Breeding program evolves with genotyping

Posted on Tuesday, September 08, 2015 - Category: In the News

Having all of his young stock genotyped has completely changed the way Rob Cooper manages the breeding program of his 1300+ split calving Holstein herd at Manilla, North West of Tamsworth, NSW.

“We rear about 600 heifer calves a year and will soon reach our target herd size of 1600. We will soon have a significant number of surplus replacements,” he said. 

Rob says the combination of surplus replacements, sexed semen and genotyping will allow him to place more selection pressure on the herd to increase its Health Weighted Index (HWI) and use better genetics over the top group of heifers.

“We’ve got our first set of genomic results and I’m waiting on the results from another two batches sent off from more recent calving,” he said.

Rob says having the results has opened up new management approaches that weren’t previously possible. “Because it’s so new, our approach is still a work in progress, but the possibilities are very exciting,” he said.

Rob’s breeding objective is to improve functional type (udders, capacity, rump and feet and legs), fertility, mastitis, protein and fat.

Rob uses the Balanced Performance Index (BPI) to select sires. However when it comes to reviewing the heifers’ genomic results, he is most interested in their Health Weighted Index (HWI) because it is a better reflection of their genetic potential for fertility and mastitis resistance.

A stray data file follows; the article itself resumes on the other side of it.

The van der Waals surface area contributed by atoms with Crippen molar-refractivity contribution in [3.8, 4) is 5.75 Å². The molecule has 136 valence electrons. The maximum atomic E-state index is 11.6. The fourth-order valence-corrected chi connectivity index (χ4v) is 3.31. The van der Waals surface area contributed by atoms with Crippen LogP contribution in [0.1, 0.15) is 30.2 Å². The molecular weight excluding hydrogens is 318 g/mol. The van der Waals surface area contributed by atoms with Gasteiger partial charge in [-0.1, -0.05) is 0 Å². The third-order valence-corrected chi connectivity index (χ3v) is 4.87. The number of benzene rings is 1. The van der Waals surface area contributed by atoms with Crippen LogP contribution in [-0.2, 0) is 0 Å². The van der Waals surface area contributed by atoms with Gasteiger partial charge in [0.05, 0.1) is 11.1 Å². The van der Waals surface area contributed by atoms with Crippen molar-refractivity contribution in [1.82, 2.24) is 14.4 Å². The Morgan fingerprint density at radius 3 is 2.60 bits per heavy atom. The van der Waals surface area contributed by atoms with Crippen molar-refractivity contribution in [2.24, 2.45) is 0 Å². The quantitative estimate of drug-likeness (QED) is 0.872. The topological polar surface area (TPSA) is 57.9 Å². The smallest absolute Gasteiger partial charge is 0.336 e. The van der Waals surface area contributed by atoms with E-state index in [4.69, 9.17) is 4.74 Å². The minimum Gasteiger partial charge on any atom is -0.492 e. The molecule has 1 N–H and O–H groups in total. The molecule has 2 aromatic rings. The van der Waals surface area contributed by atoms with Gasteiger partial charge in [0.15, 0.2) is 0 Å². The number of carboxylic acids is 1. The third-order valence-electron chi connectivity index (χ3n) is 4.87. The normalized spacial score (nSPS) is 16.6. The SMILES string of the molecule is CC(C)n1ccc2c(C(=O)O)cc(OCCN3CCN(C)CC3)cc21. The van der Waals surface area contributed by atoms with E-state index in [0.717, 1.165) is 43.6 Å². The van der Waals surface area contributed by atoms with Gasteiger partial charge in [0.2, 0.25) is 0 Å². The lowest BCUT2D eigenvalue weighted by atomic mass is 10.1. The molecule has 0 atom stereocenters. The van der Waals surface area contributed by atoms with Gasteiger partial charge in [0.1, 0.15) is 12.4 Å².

“At this stage I’ve split the herd into three groups – the top 50%, bottom 25% and the remaining 25% – based on Health Weighted Index but I am keen to improve herd fertility so I was curious to see how they re-ranked on that.”

Michelle Axford from ADHIS said that genomic breeding values for heifers were equivalent to those based on seven lactations of herd recording data.

“Obviously it is a lot more useful to have that information at an early age than waiting nine years,” she said.

Farmers have found a variety of ways to use the results to improve genetic gain in their herds.

“Some, like Rob are using genomic results to increase selection pressure on their herd. Others, especially breeders of elite genetics are using genomic results for embryo transfer; to identify elite heifers for flushing and inferior animals to use as recipients. It is becoming more common to have whole co-horts of heifers tested to inform mating and culling decisions,” Mrs Axford said.

If you’d like to send hair tail samples off for genotyping, contact Zoetis, Holstein Australia or Jersey Australia.  


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